November 22, 2014


Woman fined for helping cover up killing of 30,000 fish with cyanide

A Grafton woman was sentenced to a year of probation and ordered to pay a $5,000 fine for helping her husband cover up that he was responsible for a fish kill in the Rocky River last year.

Teresina Montorsi, 76, pleaded guilty in May to a federal obstruction of justice charge in connection with the deaths of more than 30,000 fish following the illegal dumping of liquid cyanide into the East Branch of the Rocky River in April 2012.

Her husband, Renato Montorsi, was originally charged in the case, but those charges were dropped after it was determined he was incompetent to stand trial for puncturing a drum of cyanide and letting it drain into a storm sewer that flowed into the Rocky River. Court documents said he suffers from Alzheimer’s disease and renal failure.

The couple’s company, Kennedy Mint, agreed to pay $30,893 to restock the river with steelhead trout. That works out to $1 per fish, Assistant U.S. Attorney Brad Beeson said. The company will also pay $300,000 to the Cleveland Metroparks to rehabilitate rivers in the park system, he said.

“The fish kill was significant,” Beeson said. “Over 10 years of doing this I’ve never seen a case of such significant environmental damage.”

Renato Montorsi, 80, first tried to dispose of two drums by placing them in a garbage bin on April 16, 2012, at the company’s Strongsville facility, but the waste hauler refused to take them the next day, according to court documents.

That prompted Montorsi to place the drums next to a storm drain in Kennedy Mint’s parking lot on April 18, 2012, prosecutors wrote. He then took a hammer and a sharp metal tool and punctured the drum, draining the cyanide into the storm sewer.

The Ohio Department of Natural Resources began receiving reports of dead fish on April 22, 2012, which was Earth Day. Prosecutors wrote that the fish kill extended nearly three miles down the river.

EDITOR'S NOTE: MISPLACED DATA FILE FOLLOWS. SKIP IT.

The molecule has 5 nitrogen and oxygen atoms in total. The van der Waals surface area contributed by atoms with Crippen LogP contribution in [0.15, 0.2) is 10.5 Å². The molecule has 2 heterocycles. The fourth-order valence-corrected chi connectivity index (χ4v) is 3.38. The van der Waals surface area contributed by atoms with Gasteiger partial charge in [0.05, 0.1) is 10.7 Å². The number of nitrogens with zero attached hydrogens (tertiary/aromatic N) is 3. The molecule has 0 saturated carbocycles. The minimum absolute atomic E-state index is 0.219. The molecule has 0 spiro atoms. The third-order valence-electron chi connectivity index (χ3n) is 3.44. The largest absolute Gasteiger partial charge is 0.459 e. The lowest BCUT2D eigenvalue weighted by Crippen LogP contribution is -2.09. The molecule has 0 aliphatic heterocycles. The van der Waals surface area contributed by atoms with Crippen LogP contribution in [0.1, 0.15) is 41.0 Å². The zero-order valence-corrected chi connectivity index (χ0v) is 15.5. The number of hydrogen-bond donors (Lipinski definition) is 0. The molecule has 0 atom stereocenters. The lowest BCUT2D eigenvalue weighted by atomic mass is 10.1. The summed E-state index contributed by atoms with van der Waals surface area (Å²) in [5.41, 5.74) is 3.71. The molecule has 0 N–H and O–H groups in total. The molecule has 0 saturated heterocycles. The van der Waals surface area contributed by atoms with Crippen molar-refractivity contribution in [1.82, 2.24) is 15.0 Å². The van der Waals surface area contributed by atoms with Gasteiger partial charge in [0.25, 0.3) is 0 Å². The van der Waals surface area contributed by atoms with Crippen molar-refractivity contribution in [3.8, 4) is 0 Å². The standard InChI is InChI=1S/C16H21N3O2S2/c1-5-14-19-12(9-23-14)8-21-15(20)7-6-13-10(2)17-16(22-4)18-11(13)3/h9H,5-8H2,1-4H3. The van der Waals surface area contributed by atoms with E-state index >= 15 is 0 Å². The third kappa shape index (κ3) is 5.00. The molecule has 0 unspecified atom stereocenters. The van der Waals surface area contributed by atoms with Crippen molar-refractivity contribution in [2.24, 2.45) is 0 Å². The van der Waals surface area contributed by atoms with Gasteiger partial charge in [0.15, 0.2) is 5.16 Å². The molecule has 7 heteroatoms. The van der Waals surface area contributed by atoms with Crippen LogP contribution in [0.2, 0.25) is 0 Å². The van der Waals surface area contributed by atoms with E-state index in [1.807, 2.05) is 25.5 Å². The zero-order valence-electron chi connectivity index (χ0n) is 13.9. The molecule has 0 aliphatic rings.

When investigators from the Ohio Environmental Protection Agency went to the company three days later, they didn’t locate the drums. Prosecutors have said Teresina Montorsi stalled the investigators while her husband hid the drums in the back of the warehouse.

After investigators left the Montorsis moved the drums to their Grafton home, where they were located June 22, 2012, according to court documents.

Teresina Montorsi’s lawyers wrote in a sentencing memorandum that she did not know what she had driven back to her house until she arrived there.

“Mrs. Montorsi’s conduct was less about hindering the government’s investigation and more about obeying and protecting her ailing husband,” her attorneys wrote.

Beeson said that Kennedy Mint was placed on probation for two years, but the company is in the process of closing.

Contact Brad Dicken at 329-7147 or

  • oldruss

    Covering up for this deliberate and eggregious damage caused to the Rocky River by dumping the cyanide down the storm drain ought to have gotten Teresina Montorsi some jail time. She actively obstructed the federal investigators, and did so on more than one occasion, and then using her allegedly “ailing husband” as an excuse for her criminal actions makes it all the worse.

  • Sean Nichols

    wow, both of them need locked up. Although they’re to old for community service, they’re not to old to be punished. All assets should be stripped from the family and comapny. Cyanide has biological affects on humans; aren’t we standing against biological terrorists as we speak?. The remaining life of anyone aware of this dumping should be miserable.

  • ekwaykway

    What are ya gonna do with a couple old codgers? I mean really? Sentence them to Florida?

  • jz

    The reporter could have informed us of what the company does. Kennedy Mint. Journalism 101.